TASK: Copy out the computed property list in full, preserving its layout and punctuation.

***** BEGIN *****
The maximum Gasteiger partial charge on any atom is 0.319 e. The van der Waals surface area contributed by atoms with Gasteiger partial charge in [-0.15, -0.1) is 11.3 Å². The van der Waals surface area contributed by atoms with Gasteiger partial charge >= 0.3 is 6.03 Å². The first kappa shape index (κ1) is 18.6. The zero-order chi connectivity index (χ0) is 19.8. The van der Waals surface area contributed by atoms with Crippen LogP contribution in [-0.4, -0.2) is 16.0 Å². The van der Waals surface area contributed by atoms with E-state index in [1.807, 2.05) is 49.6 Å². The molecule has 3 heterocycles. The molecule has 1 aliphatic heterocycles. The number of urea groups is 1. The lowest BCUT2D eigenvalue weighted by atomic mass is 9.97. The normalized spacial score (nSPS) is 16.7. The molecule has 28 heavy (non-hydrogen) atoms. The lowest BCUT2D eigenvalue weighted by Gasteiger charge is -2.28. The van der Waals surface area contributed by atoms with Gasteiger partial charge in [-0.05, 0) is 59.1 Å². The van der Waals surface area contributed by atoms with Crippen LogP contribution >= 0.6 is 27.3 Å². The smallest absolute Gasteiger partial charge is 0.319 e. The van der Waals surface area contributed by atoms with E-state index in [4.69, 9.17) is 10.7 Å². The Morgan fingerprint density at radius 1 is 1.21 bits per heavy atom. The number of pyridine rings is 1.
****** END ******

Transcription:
The maximum Gasteiger partial charge on any atom is 0.319 e. The van der Waals surface area contributed by atoms with Gasteiger partial charge in [-0.15, -0.1) is 11.3 Å². The van der Waals surface area contributed by atoms with Gasteiger partial charge >= 0.3 is 6.03 Å². The first kappa shape index (κ1) is 18.6. The zero-order chi connectivity index (χ0) is 19.8. The van der Waals surface area contributed by atoms with Crippen LogP contribution in [-0.4, -0.2) is 16.0 Å². The van der Waals surface area contributed by atoms with E-state index in [1.807, 2.05) is 49.6 Å². The molecule has 3 heterocycles. The molecule has 1 aliphatic heterocycles. The number of urea groups is 1. The lowest BCUT2D eigenvalue weighted by atomic mass is 9.97. The normalized spacial score (nSPS) is 16.7. The molecule has 28 heavy (non-hydrogen) atoms. The lowest BCUT2D eigenvalue weighted by Gasteiger charge is -2.28. The van der Waals surface area contributed by atoms with Gasteiger partial charge in [-0.05, 0) is 59.1 Å². The van der Waals surface area contributed by atoms with Crippen LogP contribution >= 0.6 is 27.3 Å². The smallest absolute Gasteiger partial charge is 0.319 e. The van der Waals surface area contributed by atoms with E-state index in [4.69, 9.17) is 10.7 Å². The Morgan fingerprint density at radius 1 is 1.21 bits per heavy atom. The number of pyridine rings is 1.